Titles and Abstracts to be presented at the 14th Biennial Congress of the International Society for the History of Philosophy of Science 

“Induction, Conceptual Spaces, and Homotopy: A Response on Carnap’s Behalf” 

Jared Ifland 

Abstract: Despite logical empiricism falling out of favor in the second half of the 20th century, a resurgence of historical interest beginning in the 1980's has led to the recognition of the diversity of views within the movement and a reexamination of the objections mounted against its participants. This has led to a growing body of literature defending Carnap against several of his detractors and resuscitating much of his work, such as Awodey & Carus [2004], Justus [2014], and Price [2009]. This paper is a contribution to this Carnap revivalism, proposing a mathematically updated version of Carnap's inductive logic.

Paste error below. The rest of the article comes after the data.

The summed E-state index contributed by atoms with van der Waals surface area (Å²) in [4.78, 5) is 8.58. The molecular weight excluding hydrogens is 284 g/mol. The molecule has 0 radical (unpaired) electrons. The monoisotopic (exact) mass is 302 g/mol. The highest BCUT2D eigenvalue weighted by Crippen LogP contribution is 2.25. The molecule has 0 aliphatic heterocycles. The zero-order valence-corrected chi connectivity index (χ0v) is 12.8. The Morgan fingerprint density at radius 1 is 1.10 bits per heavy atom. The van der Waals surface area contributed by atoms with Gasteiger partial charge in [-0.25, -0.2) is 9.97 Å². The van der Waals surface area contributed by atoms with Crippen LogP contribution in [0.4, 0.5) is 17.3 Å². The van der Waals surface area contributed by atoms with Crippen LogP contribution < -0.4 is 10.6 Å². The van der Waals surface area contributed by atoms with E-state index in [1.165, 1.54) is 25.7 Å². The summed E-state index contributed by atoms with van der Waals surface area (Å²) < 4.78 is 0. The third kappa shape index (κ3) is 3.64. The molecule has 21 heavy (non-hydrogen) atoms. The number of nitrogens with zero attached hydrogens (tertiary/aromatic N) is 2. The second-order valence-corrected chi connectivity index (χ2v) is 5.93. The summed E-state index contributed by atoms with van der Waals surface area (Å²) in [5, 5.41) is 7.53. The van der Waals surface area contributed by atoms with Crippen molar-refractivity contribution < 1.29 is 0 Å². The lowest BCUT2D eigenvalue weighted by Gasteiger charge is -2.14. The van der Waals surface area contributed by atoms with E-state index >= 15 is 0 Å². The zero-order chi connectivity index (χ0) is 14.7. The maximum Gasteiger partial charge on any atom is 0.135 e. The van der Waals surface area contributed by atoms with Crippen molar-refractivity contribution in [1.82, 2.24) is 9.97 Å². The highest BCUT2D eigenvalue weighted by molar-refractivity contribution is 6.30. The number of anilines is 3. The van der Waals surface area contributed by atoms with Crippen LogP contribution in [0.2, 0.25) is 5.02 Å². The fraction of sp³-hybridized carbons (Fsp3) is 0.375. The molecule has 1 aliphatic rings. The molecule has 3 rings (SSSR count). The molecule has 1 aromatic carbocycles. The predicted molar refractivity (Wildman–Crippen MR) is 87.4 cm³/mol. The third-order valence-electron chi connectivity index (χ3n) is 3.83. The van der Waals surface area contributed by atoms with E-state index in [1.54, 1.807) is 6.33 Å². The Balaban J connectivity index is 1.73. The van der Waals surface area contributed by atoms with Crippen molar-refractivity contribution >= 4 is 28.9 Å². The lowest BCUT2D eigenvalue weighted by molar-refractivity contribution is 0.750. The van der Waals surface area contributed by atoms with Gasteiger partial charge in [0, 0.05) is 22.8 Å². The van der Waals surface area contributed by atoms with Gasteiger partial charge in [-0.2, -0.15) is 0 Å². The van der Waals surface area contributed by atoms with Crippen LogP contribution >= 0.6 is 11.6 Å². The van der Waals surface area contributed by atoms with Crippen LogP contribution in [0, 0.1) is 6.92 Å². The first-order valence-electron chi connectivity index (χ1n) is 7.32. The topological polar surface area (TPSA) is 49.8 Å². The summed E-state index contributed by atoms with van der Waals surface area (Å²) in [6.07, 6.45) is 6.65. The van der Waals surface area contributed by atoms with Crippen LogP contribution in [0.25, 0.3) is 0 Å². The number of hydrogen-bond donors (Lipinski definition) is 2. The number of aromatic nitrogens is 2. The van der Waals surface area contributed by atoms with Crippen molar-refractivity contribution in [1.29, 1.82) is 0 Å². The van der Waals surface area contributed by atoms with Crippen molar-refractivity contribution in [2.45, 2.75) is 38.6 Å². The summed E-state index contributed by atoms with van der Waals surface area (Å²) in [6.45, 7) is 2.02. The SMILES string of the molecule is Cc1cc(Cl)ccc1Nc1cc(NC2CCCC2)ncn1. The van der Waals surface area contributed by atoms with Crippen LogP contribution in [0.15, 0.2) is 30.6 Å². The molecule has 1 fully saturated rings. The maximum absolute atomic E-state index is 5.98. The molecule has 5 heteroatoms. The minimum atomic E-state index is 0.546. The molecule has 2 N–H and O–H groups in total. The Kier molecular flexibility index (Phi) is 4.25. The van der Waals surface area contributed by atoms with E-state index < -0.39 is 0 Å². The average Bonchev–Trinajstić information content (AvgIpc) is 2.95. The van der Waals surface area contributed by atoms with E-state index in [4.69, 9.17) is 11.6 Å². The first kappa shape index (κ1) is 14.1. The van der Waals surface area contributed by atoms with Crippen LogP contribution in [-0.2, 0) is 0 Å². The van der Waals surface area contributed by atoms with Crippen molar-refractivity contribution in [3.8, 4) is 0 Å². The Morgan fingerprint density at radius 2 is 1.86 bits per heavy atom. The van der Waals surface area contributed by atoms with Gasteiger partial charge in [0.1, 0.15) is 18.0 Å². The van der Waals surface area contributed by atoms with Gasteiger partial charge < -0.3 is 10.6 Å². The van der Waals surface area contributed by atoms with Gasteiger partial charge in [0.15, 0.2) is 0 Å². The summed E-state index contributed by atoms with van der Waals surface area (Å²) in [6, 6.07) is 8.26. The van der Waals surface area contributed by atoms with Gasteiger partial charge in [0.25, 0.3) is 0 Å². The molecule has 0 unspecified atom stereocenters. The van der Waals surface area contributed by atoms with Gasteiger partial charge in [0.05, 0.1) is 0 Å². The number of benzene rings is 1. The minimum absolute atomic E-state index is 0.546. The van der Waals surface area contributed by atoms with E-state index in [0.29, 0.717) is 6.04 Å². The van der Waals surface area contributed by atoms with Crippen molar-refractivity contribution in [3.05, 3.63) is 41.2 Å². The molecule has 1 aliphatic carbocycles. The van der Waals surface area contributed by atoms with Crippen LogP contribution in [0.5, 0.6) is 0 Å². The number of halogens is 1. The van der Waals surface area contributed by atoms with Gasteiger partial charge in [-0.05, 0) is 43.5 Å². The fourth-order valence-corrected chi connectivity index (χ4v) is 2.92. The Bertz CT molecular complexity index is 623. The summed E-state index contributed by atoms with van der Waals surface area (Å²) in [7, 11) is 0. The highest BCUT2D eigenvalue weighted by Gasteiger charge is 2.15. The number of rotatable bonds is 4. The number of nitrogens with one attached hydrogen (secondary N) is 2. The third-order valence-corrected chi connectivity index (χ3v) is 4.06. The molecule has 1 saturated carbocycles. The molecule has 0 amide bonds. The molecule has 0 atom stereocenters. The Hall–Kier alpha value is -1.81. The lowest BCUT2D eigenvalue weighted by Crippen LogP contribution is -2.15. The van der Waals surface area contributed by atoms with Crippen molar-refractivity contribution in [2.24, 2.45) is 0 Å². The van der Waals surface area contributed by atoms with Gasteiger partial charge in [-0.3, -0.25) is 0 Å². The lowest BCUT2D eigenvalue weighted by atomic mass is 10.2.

Goodman's new riddle of induction, one of the problems which plagued logical empiricism, continues to shape discourse in areas ranging from philosophy of science to artificial intelligence. It is argued in Gärdenfors [1990] that the problem of projectability – that of delineating predicates such as "green" which can be used for inductive projections from those such as "grue" which cannot – is as much a problem for a computational theory of induction as it was for logical empiricism. According to Gärdenfors, the problem arises because of the use of solely linguistic or propositional formulations of projectible predicates which treat all predicates symmetrically, whereas what is needed is a formulation that does not preserve these symmetries. What he proposes is a non-linguistic formulation of natural properties based on conceptual spaces, where a property is taken to be a region of a conceptual space and that property is natural (i.e., projectible) if it is convex. While this provides a workable solution for a computational theory of induction, Gärdenfors claims that the logical empiricists could not make such a move to fend off Goodman's riddle.